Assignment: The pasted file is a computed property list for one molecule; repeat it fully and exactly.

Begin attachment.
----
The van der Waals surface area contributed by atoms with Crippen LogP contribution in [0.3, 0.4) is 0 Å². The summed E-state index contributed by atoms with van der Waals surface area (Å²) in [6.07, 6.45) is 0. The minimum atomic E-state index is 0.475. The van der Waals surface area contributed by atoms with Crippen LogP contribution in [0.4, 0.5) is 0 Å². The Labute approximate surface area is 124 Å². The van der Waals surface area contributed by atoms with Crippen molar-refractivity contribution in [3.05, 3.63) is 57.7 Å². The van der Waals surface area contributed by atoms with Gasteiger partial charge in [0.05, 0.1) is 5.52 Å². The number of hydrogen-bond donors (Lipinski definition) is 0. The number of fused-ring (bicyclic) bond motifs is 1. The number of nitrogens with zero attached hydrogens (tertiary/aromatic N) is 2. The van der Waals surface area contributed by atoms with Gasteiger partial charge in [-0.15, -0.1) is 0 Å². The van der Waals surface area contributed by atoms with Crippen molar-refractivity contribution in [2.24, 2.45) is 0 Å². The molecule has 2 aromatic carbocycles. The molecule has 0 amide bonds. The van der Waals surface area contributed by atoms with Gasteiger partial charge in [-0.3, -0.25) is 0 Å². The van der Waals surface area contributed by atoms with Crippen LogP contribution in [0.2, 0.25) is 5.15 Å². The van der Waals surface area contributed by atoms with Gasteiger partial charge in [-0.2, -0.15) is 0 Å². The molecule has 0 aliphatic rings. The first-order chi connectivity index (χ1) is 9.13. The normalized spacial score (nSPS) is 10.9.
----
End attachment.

The van der Waals surface area contributed by atoms with Crippen LogP contribution in [0.3, 0.4) is 0 Å². The summed E-state index contributed by atoms with van der Waals surface area (Å²) in [6.07, 6.45) is 0. The minimum atomic E-state index is 0.475. The van der Waals surface area contributed by atoms with Crippen LogP contribution in [0.4, 0.5) is 0 Å². The Labute approximate surface area is 124 Å². The van der Waals surface area contributed by atoms with Crippen molar-refractivity contribution in [3.05, 3.63) is 57.7 Å². The van der Waals surface area contributed by atoms with Gasteiger partial charge in [0.05, 0.1) is 5.52 Å². The number of hydrogen-bond donors (Lipinski definition) is 0. The number of fused-ring (bicyclic) bond motifs is 1. The number of nitrogens with zero attached hydrogens (tertiary/aromatic N) is 2. The van der Waals surface area contributed by atoms with Gasteiger partial charge in [-0.15, -0.1) is 0 Å². The van der Waals surface area contributed by atoms with Crippen molar-refractivity contribution in [2.24, 2.45) is 0 Å². The molecule has 2 aromatic carbocycles. The molecule has 0 amide bonds. The van der Waals surface area contributed by atoms with Gasteiger partial charge in [-0.3, -0.25) is 0 Å². The van der Waals surface area contributed by atoms with Crippen LogP contribution in [0.2, 0.25) is 5.15 Å². The van der Waals surface area contributed by atoms with Gasteiger partial charge in [-0.2, -0.15) is 0 Å². The molecule has 0 aliphatic rings. The first-order chi connectivity index (χ1) is 9.13. The normalized spacial score (nSPS) is 10.9.